The Supreme Court addressed class actions again this term, following a series of opinions that reigned in class action abuses. See, e.g., Wal-Mart Stores, Inc. v. Dukes, 564 U.S. 338 (2011); Comcast v. Behrend, 133 S. Ct. 1426 (2013). In Tyson Foods, Inc. v. Bouaphakeo, 136 S. Ct. 1036 (2016), the Court held that the plaintiffs could rely on representative sampling evidence to fill an “evidentiary gap” and establish classwide liability – at least where such evidence was of the type that might be useable in an individual claim.

Plaintiffs brought a Fair Labor Standards Act claim alleging that their employer deprived them of overtime pay for time spent “donning and doffing” protective equipment at a meat-processing facility. To establish damages, the plaintiffs submitted expert statistical evidence that extrapolated the average time spent donning and doffing based on a sample of the 3,344-member class. The district court certified the class, and the plaintiffs recovered $2.9 million in compensatory damages. The Eighth Circuit affirmed the district court’s decision, and the Supreme Court granted certiorari.

The Court declined to apply a bright-line rule barring “sampling” evidence. Justice Kennedy, writing for the majority, reasoned that the permissibility of representative evidence turns not on the form of the proceeding (i.e., an individual versus class action) but on its reliability in proving the elements of a claim. The Court emphasized that in many cases a representative sample is the only practical means to present the relevant data and establish liability. In reaching this result, the court emphasized that Tyson Foods had “fail[ed] to keep adequate records” so the plaintiffs needed the representative evidence to fill the evidentiary gap. The Court also explained that in this case, the proof would have been equally useable had the class members’ claims been brought as individual lawsuits. That is, if an individual had brought a case on his or her own behalf seeking damages, he or she could have used the same expert evidence to make out a damages claim in the absence of actual time records.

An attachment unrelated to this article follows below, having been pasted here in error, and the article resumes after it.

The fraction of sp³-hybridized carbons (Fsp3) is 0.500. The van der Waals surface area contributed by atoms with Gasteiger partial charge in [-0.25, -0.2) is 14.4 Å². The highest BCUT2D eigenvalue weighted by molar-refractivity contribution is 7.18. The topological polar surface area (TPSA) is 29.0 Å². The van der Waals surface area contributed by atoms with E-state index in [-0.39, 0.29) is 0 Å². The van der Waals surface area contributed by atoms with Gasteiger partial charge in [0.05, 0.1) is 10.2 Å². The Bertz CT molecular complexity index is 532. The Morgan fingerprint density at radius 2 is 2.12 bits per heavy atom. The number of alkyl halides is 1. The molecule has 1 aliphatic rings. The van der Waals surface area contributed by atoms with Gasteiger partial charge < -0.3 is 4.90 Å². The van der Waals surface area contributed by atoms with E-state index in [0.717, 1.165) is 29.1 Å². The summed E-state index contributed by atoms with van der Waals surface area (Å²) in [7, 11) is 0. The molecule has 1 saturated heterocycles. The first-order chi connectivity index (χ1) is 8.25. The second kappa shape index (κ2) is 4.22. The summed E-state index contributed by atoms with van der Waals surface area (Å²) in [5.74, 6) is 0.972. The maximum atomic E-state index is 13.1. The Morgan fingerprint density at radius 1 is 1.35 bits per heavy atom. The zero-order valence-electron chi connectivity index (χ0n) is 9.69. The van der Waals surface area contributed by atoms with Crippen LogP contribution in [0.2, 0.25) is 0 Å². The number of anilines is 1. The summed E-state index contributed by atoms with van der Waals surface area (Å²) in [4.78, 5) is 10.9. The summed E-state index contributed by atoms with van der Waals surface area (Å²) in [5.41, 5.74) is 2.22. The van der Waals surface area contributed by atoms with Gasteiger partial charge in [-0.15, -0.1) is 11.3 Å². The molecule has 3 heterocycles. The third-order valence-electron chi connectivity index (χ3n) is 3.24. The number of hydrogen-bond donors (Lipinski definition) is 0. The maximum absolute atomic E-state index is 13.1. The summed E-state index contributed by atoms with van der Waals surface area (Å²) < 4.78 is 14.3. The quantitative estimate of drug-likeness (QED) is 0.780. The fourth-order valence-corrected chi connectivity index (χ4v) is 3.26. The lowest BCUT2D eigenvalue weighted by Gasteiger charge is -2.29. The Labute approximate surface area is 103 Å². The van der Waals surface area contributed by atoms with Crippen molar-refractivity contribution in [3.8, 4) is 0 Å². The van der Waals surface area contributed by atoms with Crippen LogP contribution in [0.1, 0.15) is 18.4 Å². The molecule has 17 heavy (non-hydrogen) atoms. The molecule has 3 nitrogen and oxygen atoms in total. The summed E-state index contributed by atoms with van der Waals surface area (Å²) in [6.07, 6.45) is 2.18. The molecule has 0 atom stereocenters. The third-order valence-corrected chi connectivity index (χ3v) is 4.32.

Although the Tyson Foods plaintiffs prevailed, the decision suggests that plaintiffs may still face multiple bars to using representative proof to establish their claims. To begin with, the proof must still be reliable in the conventional sense so as to survive a Daubert challenge. But the opinion also suggests that under the Rules Enabling Act, plaintiffs must establish that representative evidence would be equally admissible in an individual action. In other words, plaintiffs may not use the class action device to prove their claims through means that would not be competent in individual actions. Companies should pay close attention to how lower courts treat representative evidence post-Tyson Foods.